Edited by Compound2632
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11 hours ago, Compound2632 said:

 

My reference for the locomotive dates is D. Bradley & D. Milton, Somerset & Dorset Locomotive History (David & Charles, 1973). The reference to No. 16 at Manchester Central is from G. Dow, Midland Style (HMRS, 1975) while my reference for carriage building dates is R, Garner, The Somerset & Dorset Joint Railway Locomotive and Rolling Sock Registers 1886-1930 (The Somerset & Dorset Railway Trust, 2000)*. 

 

The following mapping applies:

  • Hattons 6-wheel third: moderately close to the numerous SDJR 6-wheel thirds, built by Oldbury, Cravens, and Highbridge in the late 1880s/early 1890s; these were identical to the standard Midland 6-wheel third - the major difference is that these were a foot shorter than the Hattons carriages and had a turn-under / tumblehome to the ends.
  • Hattons 6-wheel brake third: something like the five SDJR 6-wheel brake thirds built by Cravens except that these had only two passenger compartments; like the thirds these were a foot shorter and had tumblehome ends.
  • Hattons 6-wheel lavatory composite: the SDJR had no lavatory 6-wheelers but quite a few centre-luggage composites; these were also a foot shorter than the Hattons carriages and had tumblehome ends. They also had a flatter roof profile - 10 ft radius arc rather than 8 ft.
  • Hattons 6-wheel brake: really quite close to the SDJR 6-wheel brakes though these were 2 ft shorter; they did, however, have flat ends like the Hattons carriages. The SDJR brakes either had the flatter arc roofs or the later LSWR-style elliptical roof.
  • Hattons 4-wheel third: no a good match; SDJR 4-wheel thirds were shorter - 22'6" is one recorded length - with only 4 compartments; flat ends and the lower arc roof.
  • Hattons 4-wheel first or composite: there were a number of four-compartment firsts and composites like the restored No. 4, these were mostly 5" longer than the Hattons carriage and were all 6-wheeled; however there were some earlier 4-wheel composites that were very like but a bit shorter.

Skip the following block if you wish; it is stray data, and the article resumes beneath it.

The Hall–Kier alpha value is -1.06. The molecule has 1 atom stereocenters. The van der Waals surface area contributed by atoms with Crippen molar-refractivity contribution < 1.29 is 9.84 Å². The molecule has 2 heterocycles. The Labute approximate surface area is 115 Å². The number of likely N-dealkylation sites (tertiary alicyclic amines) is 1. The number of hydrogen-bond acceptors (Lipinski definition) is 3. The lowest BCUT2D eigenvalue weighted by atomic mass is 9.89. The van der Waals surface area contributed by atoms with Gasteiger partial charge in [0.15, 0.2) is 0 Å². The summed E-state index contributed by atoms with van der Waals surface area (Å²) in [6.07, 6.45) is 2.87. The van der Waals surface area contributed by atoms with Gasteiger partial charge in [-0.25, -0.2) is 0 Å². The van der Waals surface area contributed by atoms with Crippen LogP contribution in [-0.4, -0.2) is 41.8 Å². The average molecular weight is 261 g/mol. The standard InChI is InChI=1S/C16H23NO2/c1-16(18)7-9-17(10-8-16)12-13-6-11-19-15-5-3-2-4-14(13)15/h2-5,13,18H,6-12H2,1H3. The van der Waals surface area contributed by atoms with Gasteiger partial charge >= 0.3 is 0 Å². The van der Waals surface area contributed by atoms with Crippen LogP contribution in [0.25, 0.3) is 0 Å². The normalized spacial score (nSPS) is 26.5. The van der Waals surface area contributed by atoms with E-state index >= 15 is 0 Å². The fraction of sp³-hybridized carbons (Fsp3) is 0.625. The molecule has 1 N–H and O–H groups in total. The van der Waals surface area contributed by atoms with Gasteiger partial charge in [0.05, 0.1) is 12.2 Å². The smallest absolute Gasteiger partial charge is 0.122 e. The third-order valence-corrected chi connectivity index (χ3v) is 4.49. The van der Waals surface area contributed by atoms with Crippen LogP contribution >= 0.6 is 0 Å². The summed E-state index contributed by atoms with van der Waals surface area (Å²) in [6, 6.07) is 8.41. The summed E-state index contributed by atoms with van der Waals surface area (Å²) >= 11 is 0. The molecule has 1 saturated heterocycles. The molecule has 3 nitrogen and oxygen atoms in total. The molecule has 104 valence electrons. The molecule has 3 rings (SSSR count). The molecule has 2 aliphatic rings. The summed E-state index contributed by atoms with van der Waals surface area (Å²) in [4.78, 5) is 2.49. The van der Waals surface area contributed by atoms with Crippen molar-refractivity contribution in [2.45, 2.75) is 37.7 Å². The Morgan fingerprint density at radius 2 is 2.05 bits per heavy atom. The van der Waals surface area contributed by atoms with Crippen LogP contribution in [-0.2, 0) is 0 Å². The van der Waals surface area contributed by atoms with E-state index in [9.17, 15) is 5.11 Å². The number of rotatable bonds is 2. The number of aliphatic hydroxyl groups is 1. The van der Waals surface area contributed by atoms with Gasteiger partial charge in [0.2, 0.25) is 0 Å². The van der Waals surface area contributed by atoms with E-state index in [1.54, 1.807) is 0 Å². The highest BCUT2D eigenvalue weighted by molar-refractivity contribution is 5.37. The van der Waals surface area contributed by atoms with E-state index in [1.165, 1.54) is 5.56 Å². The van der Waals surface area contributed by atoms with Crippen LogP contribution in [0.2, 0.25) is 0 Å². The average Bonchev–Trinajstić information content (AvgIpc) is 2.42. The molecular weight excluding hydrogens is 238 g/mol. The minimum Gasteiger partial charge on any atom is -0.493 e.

• Hattons 4-wheel third brake: there were some rather similar SDJR carriages but they seem mostly to have had the guard's lookout not at the end but inboard, with the guard's compartment door at the end; on the other hand there were some 4-wheel brakes with the lookouts at the end.

The 4-wheelers were all replaced by bogie carriages in the first decade of the 20th century if they had not already been replaced by 6-wheelers in the 1890s.

 

*Boy do I get fed up of typing that reference out!

Thanks for all the info. Honestly didn't know the 4-wheelers were gone that early! Though my reference on the number of locos was referring to the number of models available on the market in the livery (both real and fictitious) compared to other pre-grouping liveries

Edited by SDJR7F88
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28 minutes ago, SDJR7F88 said:

Though my reference on the number of locos was referring to the number of models available on the market in the livery (both real and fictitious) compared to other pre-grouping liveries

That's true enough except for the anomaly that S&DJR blue, like M&GN brown, is a post-grouping as well as pre-grouping livery; all the models that have appeared in it authentically are post-1923 locomotives. 

 

Of course you can perfectly realistically have an S&DJR 6-wheel carriage alongside a blue 7F, if modelling Washford before the recent debacle.